Again, this is not the same as paying for the execution of a content strategy but rather the distribution of the strategy.

So, you write an article, and it answers a pressing question for your audience.

Then, you post it on Facebook, maybe Twitter, or Instagram. This is organic because you didn’t pay either to boost the post.

Now, you decide to put some money behind it.

Next, you pay Facebook to boost a post or Twitter, etc. You might even pay for a Google Ad for a target keyword. 

You might pay to have your banner on a high-traffic website for a product or service. 

Almost every social media platform has paid ads to get traffic. Many businesses don’t send that traffic to their website, but that’s a mistake. 

When you run an ad on Facebook or others, you need a dedicated landing page on YOUR WEBSITE to send that traffic.

Another option is paying to be in an email newsletter. For example, for a fee, you can be featured in our local Chamber’s email. 

These are all paid options.

You are paying to have an ad or post displayed to more people on social media, on other websites, and in email newsletters.

This is called Search Engine Marketing (SEM) or Social Media Marketing (SMM).

If you use this tactic, always send traffic back to YOUR WEBSITE because it is your hub for online business.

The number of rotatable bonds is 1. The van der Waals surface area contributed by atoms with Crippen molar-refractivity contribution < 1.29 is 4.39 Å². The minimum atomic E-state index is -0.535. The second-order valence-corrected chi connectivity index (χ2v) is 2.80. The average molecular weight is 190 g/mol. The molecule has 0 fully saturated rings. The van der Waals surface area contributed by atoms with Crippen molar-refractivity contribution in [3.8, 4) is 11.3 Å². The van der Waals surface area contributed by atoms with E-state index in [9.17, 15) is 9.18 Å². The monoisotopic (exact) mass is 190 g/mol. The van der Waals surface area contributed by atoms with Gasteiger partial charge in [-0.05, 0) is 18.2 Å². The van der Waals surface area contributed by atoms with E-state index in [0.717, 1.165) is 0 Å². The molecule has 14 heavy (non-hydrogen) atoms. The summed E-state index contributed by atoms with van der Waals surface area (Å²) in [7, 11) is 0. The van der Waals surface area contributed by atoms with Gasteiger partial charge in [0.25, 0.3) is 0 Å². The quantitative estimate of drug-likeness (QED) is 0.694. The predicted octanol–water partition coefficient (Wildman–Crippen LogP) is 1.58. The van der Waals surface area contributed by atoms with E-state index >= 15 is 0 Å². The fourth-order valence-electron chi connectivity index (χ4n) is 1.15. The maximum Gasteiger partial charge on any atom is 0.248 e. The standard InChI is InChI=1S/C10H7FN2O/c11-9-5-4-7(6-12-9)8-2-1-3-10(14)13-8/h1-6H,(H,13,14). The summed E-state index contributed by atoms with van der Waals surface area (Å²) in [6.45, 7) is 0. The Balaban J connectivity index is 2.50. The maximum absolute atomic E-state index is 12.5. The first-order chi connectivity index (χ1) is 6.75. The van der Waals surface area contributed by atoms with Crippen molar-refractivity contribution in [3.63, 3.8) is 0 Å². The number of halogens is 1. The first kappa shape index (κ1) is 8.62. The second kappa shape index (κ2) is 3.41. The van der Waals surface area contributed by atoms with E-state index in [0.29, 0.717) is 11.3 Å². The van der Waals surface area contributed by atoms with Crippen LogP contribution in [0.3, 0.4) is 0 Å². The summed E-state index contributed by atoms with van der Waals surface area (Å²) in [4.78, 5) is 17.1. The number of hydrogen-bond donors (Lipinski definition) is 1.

Paid Options:

  • Paid SEM 
  • Paid Online Ads
  • Paid Social Ads
  • Paid Newsletters
Woman Sitting on Sofa While Looking at Phone With Laptop on Lap
Photo by Andrea Piacquadio from Pexels

3. Email traffic

  • Your email list
  • Your Email Newsletter
  • Email Outreach

You can absolutely get traffic to your website from your email list. Actually, you can get it from a number of emails. 

There are at least three ways to get traffic from emails: 1) Your own email list; 2) Your email newsletter; 3) Email Outreach.

  1. Your email list

I separated your email list from your email newsletter because you may use your list in different ways.

Some people tag their audience and send automation emails (or autoresponders) to that segment. It isn’t literally an email newsletter, but it can function like one.

You create a series of emails and you create an automation that sends those out over a period of time to that segment of your list.

They can contain links to your website and/or various landing pages.

  1. Email Newsletter

An email newsletter is a regular newsletter you send to your list or a segment of your list.

Those newsletters are executed at regular intervals. You send them at the same time every week or month or day, etc.

They usually contain content your users find useful, a similar format each time, or a broadcast of what’s going on with your company.

Both types of emails, the newsletter, and the automation, can be effective tactics for sending traffic to your website.

  1. Email Outreach

Email Outreach is a bit different. These types of emails go to prospects you have identified and you are reaching out to create a relationship. 

In doing so, you will likely share various resources on your website. The ultimate goal is to create a relationship but you can certainly use it to help drive traffic to your website.

Wrapping it up

I hope all these ideas are helpful. If you have any questions, feel free to reach out